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Which Macro Lens is Right for You?

OM SYSTEM offers a variety of macro lenses that can get freakishly close to your subjects. From 1x to 2x, and 30mm to 90mm, there is a flavour for every macro lover. So, which lens is right for you? In this article I’ll break down the unique characteristics of each lens in an effort to help you decide.

Sizes and Switches

Before analyzing lens details, let’s go over some general comparisons. There are significant size differences between each OM SYSTEM macro lens. Pictured is the short and compact 30mm on the left, the 60mm in the middle, and 90mm on the right. You may be thinking, “Whoa, the 90mm is HUGE!”. I promise, it’s really not that big. The M.Zuiko 90mm f/3.5 Macro IS Pro is about 150 grams lighter than most full frame macro lenses.

So now you may be thinking “Whoa, the 30mm is SMALL”. Yeah, it is. And so is the 60mm. The small form factors are great for portability and use, but the size does come into play with lighting, which I will cover later.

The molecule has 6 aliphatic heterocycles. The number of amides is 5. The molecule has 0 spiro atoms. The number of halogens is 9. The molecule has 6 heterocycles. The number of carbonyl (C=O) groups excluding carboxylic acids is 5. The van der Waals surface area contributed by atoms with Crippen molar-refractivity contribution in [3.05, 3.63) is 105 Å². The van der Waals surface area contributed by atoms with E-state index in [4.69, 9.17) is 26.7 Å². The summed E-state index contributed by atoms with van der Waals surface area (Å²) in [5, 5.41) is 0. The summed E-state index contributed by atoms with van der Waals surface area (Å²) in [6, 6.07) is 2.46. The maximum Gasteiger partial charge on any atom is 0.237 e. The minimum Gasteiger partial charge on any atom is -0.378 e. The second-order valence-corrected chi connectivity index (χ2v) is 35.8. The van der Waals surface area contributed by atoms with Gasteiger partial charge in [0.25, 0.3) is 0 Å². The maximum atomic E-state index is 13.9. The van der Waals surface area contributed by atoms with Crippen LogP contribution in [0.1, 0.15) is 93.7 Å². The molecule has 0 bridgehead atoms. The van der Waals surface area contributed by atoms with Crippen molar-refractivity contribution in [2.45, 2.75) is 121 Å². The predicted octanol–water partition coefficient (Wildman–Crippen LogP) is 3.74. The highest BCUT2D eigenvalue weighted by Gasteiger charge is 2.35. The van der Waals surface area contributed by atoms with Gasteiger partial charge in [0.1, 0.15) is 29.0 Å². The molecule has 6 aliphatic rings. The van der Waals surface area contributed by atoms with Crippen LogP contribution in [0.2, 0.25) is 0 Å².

You’ll also notice that the 30mm doesn’t have any external buttons or switches, whereas the 60mm and 90mm are furnished with them. Each of those buttons and switches offer additional utility. I’ll break down what they’re used for and how I like to use them.

OM-1 • M.Zuiko Digital 25mm F1.8 • 25 mm • 1/80 s • F1.2 • ISO 200

M.Zuiko Digital ED 90mm F3.5 Macro IS PRO

Let’s start with one of the most capable macro lenses ever made. The M.Zuiko 90mm is truly a force to be reckoned with.

Lens attributes:

  • Up to 2x magnification
  • Image stabilization
  • Ample macro working distance
  • Focus clutch
  • Focus limit switch